National statistics show that between 17-21% of college students in the United States identify as LGBTQ+. At Utah Valley University, that means about 7,000 students are part of that demographic. But despite these numbers, being LGBTQ+ can be an isolated, lonely experience.
Dr. Shelag Fox (she/them), a licensed psychologist and new LGBTQ+ mental health professional in UVU’s Office of Student Health Services, says that’s one of the main reasons she’s here.
“In Utah County, finding a community is not easy,” she says. “People sometimes end up like they’re the only person they know, although that’s probably not true, statistically speaking. Given this context, I definitely want people who feel alone to come for therapy and talk.”
Dr. Fox has a Ph.D. in clinical psychology and has been identified as gay. Although they are not the only LGBTQ+ member of UVU’s Student Health Services team, they have been hired specifically to focus on serving students from this community. They offer individual and group therapy sessions, including LGBTQ+ group therapy with UVU therapist Dr. Ben Bailey, as well as a group focused on religious conversions with UVU therapist Dr. Nick Taub.
The site of Dr. Fox is new to UVU, but they say they are grateful to have it now, especially since personal and historical experiences may have taught LGBTQ+ students to be wary of therapists and health care professionals in general.
“One of the things I want to do is use my position to identify ways we can work to become a safer place for LGBT people and other marginalized people,” says Dr. Fox. “A lot of LGBT people don’t feel safe going to the doctor or going to a therapist or going anywhere. And there is a whole history of marginalization, medication and theorizing that has led to stigmatization of LGBT people in the wider community. I think it’s important that that be owned so that we can than moving forward with creating an inclusive space.”
Dr. Fox says that most often the problems her clients experience relate to or affect their relationships with other people. She says the most important protective factor against depression is having close personal relationships. However, for people from the LGBTQ+ community, these relationships can become more dangerous because they don’t feel safe to be themselves.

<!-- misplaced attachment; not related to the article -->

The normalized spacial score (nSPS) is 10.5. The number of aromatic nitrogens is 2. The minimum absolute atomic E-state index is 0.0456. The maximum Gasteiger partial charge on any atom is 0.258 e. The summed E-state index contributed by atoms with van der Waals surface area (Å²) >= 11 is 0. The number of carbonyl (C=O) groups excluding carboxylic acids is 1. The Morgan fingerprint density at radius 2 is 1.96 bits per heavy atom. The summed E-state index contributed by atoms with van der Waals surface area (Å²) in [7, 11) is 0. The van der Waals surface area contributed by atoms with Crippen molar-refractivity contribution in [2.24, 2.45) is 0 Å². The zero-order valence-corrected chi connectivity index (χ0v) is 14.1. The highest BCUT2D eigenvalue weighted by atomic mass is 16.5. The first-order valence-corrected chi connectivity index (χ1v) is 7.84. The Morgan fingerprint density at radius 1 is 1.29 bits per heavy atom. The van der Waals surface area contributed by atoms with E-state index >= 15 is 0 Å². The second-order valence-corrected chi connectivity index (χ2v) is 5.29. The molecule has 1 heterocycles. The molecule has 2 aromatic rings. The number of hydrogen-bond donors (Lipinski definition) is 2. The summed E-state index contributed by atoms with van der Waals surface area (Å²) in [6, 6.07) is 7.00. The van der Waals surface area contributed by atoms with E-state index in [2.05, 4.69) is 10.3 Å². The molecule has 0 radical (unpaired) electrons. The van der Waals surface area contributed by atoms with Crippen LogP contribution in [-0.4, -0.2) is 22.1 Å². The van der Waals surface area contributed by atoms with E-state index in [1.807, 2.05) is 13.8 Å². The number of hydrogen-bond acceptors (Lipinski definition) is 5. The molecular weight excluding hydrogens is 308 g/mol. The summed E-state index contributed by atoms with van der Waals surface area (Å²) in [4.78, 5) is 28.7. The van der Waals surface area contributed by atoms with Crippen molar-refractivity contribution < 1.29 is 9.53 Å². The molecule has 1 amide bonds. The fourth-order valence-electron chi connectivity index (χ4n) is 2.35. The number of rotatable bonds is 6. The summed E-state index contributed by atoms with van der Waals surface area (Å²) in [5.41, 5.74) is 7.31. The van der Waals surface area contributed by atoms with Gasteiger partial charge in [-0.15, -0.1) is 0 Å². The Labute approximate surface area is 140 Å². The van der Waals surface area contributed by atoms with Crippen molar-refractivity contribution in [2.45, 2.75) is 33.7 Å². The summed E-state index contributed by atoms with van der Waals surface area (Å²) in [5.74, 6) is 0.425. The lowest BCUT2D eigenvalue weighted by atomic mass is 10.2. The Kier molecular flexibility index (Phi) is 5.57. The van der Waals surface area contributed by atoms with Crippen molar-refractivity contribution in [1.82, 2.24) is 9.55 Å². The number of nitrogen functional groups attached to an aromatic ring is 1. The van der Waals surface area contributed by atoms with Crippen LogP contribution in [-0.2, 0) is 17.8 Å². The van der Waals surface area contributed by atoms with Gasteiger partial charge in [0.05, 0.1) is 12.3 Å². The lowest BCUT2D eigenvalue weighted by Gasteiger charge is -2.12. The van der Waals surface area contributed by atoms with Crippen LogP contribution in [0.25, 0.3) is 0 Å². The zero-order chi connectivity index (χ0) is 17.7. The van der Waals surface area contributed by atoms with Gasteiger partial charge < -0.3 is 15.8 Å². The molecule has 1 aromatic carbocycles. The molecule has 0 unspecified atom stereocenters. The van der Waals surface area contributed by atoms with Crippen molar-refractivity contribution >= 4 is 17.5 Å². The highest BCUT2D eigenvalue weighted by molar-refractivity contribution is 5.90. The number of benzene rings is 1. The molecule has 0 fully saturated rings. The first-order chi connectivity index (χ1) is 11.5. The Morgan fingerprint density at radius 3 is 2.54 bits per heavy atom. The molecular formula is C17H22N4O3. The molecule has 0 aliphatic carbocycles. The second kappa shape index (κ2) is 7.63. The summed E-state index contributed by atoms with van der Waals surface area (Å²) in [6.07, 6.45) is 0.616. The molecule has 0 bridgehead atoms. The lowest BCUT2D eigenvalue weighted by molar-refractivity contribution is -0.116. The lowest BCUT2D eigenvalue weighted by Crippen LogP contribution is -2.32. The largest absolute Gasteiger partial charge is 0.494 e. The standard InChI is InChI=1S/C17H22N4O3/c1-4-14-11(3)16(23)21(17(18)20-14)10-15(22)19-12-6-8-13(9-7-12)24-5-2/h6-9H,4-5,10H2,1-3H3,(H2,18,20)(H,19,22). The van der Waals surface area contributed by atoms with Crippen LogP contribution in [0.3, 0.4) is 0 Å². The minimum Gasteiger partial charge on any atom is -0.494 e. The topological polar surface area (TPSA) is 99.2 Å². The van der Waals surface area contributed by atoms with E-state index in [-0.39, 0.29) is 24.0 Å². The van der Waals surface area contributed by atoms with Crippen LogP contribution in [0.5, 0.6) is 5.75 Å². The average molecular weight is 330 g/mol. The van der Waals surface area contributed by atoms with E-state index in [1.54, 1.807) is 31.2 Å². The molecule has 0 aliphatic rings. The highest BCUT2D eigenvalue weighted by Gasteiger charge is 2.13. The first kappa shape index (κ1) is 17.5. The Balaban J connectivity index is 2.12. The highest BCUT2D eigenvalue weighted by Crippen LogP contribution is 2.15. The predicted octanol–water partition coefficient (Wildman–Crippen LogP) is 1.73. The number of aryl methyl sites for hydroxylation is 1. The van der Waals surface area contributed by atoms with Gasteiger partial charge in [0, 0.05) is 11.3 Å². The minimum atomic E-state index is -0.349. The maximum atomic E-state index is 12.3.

“I feel like therapists have a very strong set of skills, knowledge, and experience to help people figure out, ‘OK, what’s wrong with your ability to communicate with others?'” Dr. Fox says. Or what is your marginalization that separates you from the people in your life, and how can we find you relationships where that doesn’t happen?
In addition to her clinical work, Dr. Fox says she feels an essential part of her role is to be an activist and advocate, because LGBT people face systemic issues that cannot be resolved in individual or group therapy sessions.
“I believe that therapy can be used by institutions, including universities, as a rug under which the distress created by anti-LGBT cultures and policies can be used,” says Dr. Fox. “They can feel comfortable and say, ‘Oh, therapists will handle it, and we don’t need to change. “So it’s important for me to be involved in an activity that helps improve the situation, so people don’t eventually come for treatment because of the terrible things that happen to them in these systems.”
And while it can be difficult for people who aren’t LGBTQ+ to understand marginalized experiences, Dr. Fox says the key to communication is humility: listening, believing, and accepting responsibility when necessary.
Dr. Shelag Fox (her/them), right, poses with her close friend and colleague Dr. Michael Azarani (they/them) at a pride event in Salt Lake City, Utah on June 6, 2021.
“Accountability is really scary for a lot of people with dominant identities,” they say. “There is a lot of fear of what it means to look at privilege, to look at the harm we might have done to others. It is disturbing. What people don’t realize is that accountability in the context of social justice is not a punishment – it is a call to reform the relationship. It is difficult to counteract the impact we have on the Another person and change, but what lies at the other end of the accountability is community, it’s friendship, it’s love. And people are so afraid because they don’t know it.”
For direct allies seeking to learn more about the experience of people from the LGBTQ+ community, Dr. Fox is quick to point out that there is no one universal summary – there is an enormous amount of diversity across dimensions of sexual orientation, romantic orientation, gender and other ways of being in the world. But what people will find, she says, is that LGBTQ+ experiences are human experiences.
“There is so much we can relate to and relate to,” she says. “Just be curious. Get to know gay people. Go to a weird library and pick something off the shelf. Don’t be afraid to deal with people who are different from you.”